It’s time to ditch the dredge

March 26, 2021

Whether there is a seafloor hardened by rock structures, a seafloor soft and sandy, or a seafloor teeming with coral life, a single pass of a scallop dredge can reduce the total number of creatures on the seafloor by around 60 percent.

Image credit: Sam Wild

A countless number of sea creatures use the seafloor as their home or spawning ground. Fish species use the seafloor as nurseries for young fish. For shellfish, starfish, crabs and lots of other species, the seafloor is often their only home.

Around our coastline scallops use particular seafloor habitats for the settlement of spat so it’s important to protect those habitats. There is growing concern about the noticeable decline in scallop numbers, this is mainly being attributed to poor management of commercial scallop harvesting and the ongoing use of Victorian Box scallop dredges.

The combined weight of a scallop dredge, chain and the toothed bar means the dredge is able to scrape along and into some seafloor types to gather partially buried scallops. This occurs at the risk of destroying the majority of the dredged seafloor habitat.

Dredge lines running across the seafloor resemble ploughed crop fields for months afterwards.

The effects of scallop dredging on seafloor environments can be horrific.

It isn’t just scallops that suffer under the weight of a dredge, many marine species are affected by the ecological costs associated with dredging. Dredging has detrimental effects on ecosystems, including species removal and seafloor disturbance.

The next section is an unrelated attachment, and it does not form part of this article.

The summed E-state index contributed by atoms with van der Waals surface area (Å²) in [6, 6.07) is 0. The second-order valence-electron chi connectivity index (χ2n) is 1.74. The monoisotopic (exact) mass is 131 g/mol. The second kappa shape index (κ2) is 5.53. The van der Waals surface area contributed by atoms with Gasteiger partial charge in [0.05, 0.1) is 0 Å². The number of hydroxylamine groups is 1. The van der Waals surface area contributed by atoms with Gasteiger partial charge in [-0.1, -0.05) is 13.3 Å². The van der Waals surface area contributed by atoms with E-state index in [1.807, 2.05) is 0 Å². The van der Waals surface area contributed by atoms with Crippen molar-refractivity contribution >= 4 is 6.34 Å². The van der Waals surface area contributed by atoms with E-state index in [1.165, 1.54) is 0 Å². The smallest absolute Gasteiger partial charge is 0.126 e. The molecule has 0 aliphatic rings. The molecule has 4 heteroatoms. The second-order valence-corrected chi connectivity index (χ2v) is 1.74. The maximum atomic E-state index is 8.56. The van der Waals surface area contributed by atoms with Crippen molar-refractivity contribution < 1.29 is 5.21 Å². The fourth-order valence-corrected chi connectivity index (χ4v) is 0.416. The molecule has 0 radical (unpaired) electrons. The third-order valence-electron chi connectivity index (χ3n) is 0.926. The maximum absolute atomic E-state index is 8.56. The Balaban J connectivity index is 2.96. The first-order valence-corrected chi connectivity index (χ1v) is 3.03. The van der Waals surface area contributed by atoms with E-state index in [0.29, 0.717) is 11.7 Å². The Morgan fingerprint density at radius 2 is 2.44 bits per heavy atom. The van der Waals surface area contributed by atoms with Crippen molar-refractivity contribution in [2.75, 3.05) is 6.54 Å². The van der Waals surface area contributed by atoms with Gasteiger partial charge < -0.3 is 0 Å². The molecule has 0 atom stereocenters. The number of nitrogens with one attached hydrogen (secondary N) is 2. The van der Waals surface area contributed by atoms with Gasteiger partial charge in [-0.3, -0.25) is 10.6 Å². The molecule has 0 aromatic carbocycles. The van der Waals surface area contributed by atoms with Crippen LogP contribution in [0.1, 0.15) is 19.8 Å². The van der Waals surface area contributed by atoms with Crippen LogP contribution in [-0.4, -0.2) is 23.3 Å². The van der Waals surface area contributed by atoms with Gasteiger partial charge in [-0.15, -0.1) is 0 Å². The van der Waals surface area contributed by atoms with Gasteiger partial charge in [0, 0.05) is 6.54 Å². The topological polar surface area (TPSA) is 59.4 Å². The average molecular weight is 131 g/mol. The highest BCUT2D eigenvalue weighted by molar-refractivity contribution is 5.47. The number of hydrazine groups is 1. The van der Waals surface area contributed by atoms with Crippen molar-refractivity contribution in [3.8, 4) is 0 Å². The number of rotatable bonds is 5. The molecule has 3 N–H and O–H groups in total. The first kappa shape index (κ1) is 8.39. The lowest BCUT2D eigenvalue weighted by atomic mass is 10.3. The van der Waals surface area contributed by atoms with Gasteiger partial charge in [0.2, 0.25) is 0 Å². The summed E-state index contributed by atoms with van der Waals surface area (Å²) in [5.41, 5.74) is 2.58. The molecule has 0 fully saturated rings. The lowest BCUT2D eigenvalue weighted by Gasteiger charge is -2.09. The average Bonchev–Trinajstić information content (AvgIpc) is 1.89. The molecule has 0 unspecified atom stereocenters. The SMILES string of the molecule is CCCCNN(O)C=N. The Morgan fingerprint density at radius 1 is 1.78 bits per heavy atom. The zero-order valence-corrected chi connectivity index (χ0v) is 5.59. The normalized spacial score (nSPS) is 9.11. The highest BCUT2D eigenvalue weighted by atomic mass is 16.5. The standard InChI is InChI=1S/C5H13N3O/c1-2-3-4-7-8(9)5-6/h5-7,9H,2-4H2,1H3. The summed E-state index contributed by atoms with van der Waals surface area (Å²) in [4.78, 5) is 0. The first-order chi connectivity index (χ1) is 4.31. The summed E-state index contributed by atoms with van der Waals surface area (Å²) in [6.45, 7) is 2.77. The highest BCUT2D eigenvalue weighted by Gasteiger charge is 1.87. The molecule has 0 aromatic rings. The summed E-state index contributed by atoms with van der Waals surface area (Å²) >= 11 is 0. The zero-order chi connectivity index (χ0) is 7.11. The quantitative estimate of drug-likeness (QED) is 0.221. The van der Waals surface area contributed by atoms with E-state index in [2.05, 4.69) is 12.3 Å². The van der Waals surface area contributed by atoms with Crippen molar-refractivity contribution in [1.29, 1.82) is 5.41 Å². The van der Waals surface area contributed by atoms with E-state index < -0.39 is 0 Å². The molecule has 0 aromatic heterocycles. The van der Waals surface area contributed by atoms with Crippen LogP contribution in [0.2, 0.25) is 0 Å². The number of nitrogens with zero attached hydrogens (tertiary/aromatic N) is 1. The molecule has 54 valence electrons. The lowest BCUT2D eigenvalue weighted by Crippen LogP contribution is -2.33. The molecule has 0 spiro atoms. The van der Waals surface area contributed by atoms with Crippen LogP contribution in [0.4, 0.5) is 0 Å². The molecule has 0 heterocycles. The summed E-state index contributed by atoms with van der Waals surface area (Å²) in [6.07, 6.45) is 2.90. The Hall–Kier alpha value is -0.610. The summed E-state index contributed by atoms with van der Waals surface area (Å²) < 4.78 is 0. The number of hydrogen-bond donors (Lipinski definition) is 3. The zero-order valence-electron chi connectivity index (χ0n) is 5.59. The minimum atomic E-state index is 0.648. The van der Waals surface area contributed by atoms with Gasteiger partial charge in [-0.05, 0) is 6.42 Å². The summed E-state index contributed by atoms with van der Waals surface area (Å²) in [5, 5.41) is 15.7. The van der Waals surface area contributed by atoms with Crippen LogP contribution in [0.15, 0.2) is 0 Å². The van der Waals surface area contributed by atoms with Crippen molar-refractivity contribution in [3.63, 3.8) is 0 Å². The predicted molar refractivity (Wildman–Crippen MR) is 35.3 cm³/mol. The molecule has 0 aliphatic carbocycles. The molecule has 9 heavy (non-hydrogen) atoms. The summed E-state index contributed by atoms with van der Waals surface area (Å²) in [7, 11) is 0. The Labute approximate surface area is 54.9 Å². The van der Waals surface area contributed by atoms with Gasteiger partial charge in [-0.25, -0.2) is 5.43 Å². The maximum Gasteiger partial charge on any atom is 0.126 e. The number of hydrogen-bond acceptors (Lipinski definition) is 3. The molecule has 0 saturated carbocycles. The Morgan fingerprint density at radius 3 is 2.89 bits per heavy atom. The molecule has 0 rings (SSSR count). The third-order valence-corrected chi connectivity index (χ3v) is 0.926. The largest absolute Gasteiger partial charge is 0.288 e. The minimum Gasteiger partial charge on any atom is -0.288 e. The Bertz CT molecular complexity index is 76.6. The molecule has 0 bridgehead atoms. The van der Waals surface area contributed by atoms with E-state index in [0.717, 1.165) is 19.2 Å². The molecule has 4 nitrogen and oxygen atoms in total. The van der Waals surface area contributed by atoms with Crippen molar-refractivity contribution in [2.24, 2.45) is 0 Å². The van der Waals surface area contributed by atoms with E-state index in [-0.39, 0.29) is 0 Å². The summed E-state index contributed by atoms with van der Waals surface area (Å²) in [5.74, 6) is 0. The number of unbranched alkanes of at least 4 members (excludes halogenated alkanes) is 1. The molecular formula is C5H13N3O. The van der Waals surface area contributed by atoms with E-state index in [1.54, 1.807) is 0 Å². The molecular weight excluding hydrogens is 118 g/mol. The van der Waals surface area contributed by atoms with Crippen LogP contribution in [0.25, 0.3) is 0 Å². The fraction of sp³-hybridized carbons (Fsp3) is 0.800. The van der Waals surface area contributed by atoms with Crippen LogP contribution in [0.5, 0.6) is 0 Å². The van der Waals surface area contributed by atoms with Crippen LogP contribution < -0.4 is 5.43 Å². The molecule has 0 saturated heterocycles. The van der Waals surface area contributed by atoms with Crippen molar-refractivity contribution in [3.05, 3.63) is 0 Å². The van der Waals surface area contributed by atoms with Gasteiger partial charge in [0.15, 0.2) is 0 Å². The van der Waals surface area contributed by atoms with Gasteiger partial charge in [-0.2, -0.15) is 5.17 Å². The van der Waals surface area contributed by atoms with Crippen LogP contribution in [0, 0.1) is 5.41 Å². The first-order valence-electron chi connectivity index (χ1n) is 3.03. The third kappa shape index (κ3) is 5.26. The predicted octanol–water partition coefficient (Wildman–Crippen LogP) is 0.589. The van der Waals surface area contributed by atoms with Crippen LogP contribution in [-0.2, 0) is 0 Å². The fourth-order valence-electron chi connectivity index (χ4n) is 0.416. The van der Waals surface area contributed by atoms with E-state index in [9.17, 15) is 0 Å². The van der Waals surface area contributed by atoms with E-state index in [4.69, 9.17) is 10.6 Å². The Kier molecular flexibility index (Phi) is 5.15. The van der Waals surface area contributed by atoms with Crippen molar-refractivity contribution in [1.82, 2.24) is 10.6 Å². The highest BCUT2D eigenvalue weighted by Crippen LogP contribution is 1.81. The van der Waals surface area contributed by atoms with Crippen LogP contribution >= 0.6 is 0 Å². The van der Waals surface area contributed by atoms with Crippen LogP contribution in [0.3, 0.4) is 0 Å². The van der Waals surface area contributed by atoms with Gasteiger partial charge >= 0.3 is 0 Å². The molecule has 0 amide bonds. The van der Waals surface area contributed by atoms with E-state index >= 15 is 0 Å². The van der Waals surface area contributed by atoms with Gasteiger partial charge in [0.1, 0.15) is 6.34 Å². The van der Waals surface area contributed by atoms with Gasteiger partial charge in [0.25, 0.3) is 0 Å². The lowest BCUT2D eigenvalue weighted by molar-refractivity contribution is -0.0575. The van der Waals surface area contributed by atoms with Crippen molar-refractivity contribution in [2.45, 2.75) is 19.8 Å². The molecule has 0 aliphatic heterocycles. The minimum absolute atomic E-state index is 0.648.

Seafloor disturbance, where sediments are resuspended due to heavy seafloor contact, has a choking effect on shellfish species, negatively affecting their growth and numbers. These effects disrupt ecosystem services, contributing to overall declines in productivity and fish populations.

Coastal communities have noticed the decline in shellfish species and have taken matters into their own hands.

Earlier this year the Waiheke community in the Hauraki Gulf supported Ngāti Pāoa in proposing a two year rāhui around the island. The rāhui applies to four depleted species because there has been noticeable declines of scallops, mussels, crayfish and pāua for many years and nothing has been done about it.

Eastern Coromandel communities and Ngāti Hei have recently placed a voluntary recreational and customary ban on scallop harvesting, and there is a growing desire to ban all commercial and recreational scallop dredging along the Coromandel coastline.

These community and iwi-based actions are only the beginning. The facts can no longer be denied or hidden – the size and number of shellfish beds is declining nationwide, and there are no moves by Fisheries New Zealand to combat the decline by banning dredging.

In the Coromandel fishery, commercial fishers cannot catch their scallop quota, recreational divers are struggling to find large scallops, and for a species that is able to spawn several times a year, spawning beds have noticeably and significantly decreased in numbers.

A ban on scallop dredging is something everyone can advocate for nationally.

We also need to be thinking about new management tools and controls once abundance is restored. Alternative harvest methods such as permitting commercial diving for scallops is a solution that allows for selective harvesting and effective stock monitoring.

The Rescue Fish policy reform package prioritises low impact recreational and commercial fishing methods and calls for a permanent ban on dredging and other destructive fishing methods nationwide.


More conservative management of our fisheries resources and more abundant fish stocks are all elements of our Rescue Fish policy. Successful implementation of the policy requires a strong show of public support for change. Please encourage your whanau, friends and colleagues to sign the petition at rescuefish/petition.